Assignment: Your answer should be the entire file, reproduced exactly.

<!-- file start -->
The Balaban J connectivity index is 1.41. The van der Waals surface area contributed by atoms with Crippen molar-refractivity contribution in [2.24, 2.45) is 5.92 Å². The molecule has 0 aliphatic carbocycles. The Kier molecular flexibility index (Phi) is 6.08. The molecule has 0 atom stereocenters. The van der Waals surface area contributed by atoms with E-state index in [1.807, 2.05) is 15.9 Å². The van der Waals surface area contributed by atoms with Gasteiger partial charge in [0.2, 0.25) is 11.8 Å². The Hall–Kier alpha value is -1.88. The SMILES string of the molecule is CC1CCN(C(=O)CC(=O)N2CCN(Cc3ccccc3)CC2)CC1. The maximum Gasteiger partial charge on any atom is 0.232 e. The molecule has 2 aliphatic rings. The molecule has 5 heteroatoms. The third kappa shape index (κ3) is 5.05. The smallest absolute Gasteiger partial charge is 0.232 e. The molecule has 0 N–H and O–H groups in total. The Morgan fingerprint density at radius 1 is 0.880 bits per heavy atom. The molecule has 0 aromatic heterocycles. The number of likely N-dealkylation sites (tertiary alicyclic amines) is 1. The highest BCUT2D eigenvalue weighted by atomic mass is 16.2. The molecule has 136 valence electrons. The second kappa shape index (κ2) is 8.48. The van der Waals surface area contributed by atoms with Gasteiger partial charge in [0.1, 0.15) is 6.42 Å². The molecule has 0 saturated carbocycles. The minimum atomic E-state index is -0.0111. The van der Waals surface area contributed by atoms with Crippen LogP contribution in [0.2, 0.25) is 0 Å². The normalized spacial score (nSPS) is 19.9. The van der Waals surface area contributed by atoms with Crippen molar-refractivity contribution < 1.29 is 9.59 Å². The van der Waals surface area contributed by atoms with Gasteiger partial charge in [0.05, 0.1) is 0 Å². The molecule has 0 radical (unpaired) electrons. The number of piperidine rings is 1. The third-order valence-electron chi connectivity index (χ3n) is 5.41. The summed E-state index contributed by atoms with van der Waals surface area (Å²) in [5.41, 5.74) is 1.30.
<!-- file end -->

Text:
The Balaban J connectivity index is 1.41. The van der Waals surface area contributed by atoms with Crippen molar-refractivity contribution in [2.24, 2.45) is 5.92 Å². The molecule has 0 aliphatic carbocycles. The Kier molecular flexibility index (Phi) is 6.08. The molecule has 0 atom stereocenters. The van der Waals surface area contributed by atoms with E-state index in [1.807, 2.05) is 15.9 Å². The van der Waals surface area contributed by atoms with Gasteiger partial charge in [0.2, 0.25) is 11.8 Å². The Hall–Kier alpha value is -1.88. The SMILES string of the molecule is CC1CCN(C(=O)CC(=O)N2CCN(Cc3ccccc3)CC2)CC1. The maximum Gasteiger partial charge on any atom is 0.232 e. The molecule has 2 aliphatic rings. The molecule has 5 heteroatoms. The third kappa shape index (κ3) is 5.05. The smallest absolute Gasteiger partial charge is 0.232 e. The molecule has 0 N–H and O–H groups in total. The Morgan fingerprint density at radius 1 is 0.880 bits per heavy atom. The molecule has 0 aromatic heterocycles. The number of likely N-dealkylation sites (tertiary alicyclic amines) is 1. The highest BCUT2D eigenvalue weighted by atomic mass is 16.2. The molecule has 136 valence electrons. The second kappa shape index (κ2) is 8.48. The van der Waals surface area contributed by atoms with Gasteiger partial charge in [0.1, 0.15) is 6.42 Å². The molecule has 0 saturated carbocycles. The minimum atomic E-state index is -0.0111. The van der Waals surface area contributed by atoms with Crippen LogP contribution in [0.2, 0.25) is 0 Å². The normalized spacial score (nSPS) is 19.9. The van der Waals surface area contributed by atoms with Crippen molar-refractivity contribution < 1.29 is 9.59 Å². The van der Waals surface area contributed by atoms with Gasteiger partial charge in [0.05, 0.1) is 0 Å². The molecule has 0 radical (unpaired) electrons. The number of piperidine rings is 1. The third-order valence-electron chi connectivity index (χ3n) is 5.41. The summed E-state index contributed by atoms with van der Waals surface area (Å²) in [5.41, 5.74) is 1.30.